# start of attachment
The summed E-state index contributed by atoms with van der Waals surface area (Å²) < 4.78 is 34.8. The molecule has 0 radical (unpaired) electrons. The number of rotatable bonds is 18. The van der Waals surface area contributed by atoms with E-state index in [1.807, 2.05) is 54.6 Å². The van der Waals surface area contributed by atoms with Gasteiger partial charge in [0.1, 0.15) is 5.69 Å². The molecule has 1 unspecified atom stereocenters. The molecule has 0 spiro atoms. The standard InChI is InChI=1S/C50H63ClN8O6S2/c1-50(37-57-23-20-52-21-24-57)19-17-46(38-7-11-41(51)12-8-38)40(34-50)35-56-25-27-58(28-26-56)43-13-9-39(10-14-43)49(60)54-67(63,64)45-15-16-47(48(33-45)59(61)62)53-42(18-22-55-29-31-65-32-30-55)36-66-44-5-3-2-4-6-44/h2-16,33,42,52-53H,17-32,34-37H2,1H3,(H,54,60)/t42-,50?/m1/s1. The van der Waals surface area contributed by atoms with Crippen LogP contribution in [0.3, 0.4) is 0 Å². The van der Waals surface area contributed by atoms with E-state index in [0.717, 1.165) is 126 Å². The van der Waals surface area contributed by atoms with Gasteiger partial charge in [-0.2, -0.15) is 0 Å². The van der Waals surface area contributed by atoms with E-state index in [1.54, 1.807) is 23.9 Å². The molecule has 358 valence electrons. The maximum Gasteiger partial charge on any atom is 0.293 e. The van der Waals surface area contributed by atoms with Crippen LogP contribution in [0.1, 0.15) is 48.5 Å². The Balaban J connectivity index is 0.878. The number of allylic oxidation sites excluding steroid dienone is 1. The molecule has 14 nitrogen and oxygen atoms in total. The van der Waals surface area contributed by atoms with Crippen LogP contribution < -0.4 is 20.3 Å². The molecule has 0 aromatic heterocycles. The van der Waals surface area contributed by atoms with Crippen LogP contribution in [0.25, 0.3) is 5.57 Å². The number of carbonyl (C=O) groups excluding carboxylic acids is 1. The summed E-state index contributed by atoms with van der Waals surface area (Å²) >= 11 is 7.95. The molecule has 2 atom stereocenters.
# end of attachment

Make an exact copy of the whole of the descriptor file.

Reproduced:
The summed E-state index contributed by atoms with van der Waals surface area (Å²) < 4.78 is 34.8. The molecule has 0 radical (unpaired) electrons. The number of rotatable bonds is 18. The van der Waals surface area contributed by atoms with E-state index in [1.807, 2.05) is 54.6 Å². The van der Waals surface area contributed by atoms with Gasteiger partial charge in [0.1, 0.15) is 5.69 Å². The molecule has 1 unspecified atom stereocenters. The molecule has 0 spiro atoms. The standard InChI is InChI=1S/C50H63ClN8O6S2/c1-50(37-57-23-20-52-21-24-57)19-17-46(38-7-11-41(51)12-8-38)40(34-50)35-56-25-27-58(28-26-56)43-13-9-39(10-14-43)49(60)54-67(63,64)45-15-16-47(48(33-45)59(61)62)53-42(18-22-55-29-31-65-32-30-55)36-66-44-5-3-2-4-6-44/h2-16,33,42,52-53H,17-32,34-37H2,1H3,(H,54,60)/t42-,50?/m1/s1. The van der Waals surface area contributed by atoms with Crippen LogP contribution in [0.3, 0.4) is 0 Å². The van der Waals surface area contributed by atoms with E-state index in [0.717, 1.165) is 126 Å². The van der Waals surface area contributed by atoms with Gasteiger partial charge in [-0.2, -0.15) is 0 Å². The van der Waals surface area contributed by atoms with E-state index in [1.54, 1.807) is 23.9 Å². The molecule has 358 valence electrons. The maximum Gasteiger partial charge on any atom is 0.293 e. The van der Waals surface area contributed by atoms with Crippen LogP contribution in [0.1, 0.15) is 48.5 Å². The Balaban J connectivity index is 0.878. The number of allylic oxidation sites excluding steroid dienone is 1. The molecule has 14 nitrogen and oxygen atoms in total. The van der Waals surface area contributed by atoms with Crippen LogP contribution < -0.4 is 20.3 Å². The molecule has 0 aromatic heterocycles. The van der Waals surface area contributed by atoms with Crippen LogP contribution in [0.25, 0.3) is 5.57 Å². The number of carbonyl (C=O) groups excluding carboxylic acids is 1. The summed E-state index contributed by atoms with van der Waals surface area (Å²) >= 11 is 7.95. The molecule has 2 atom stereocenters.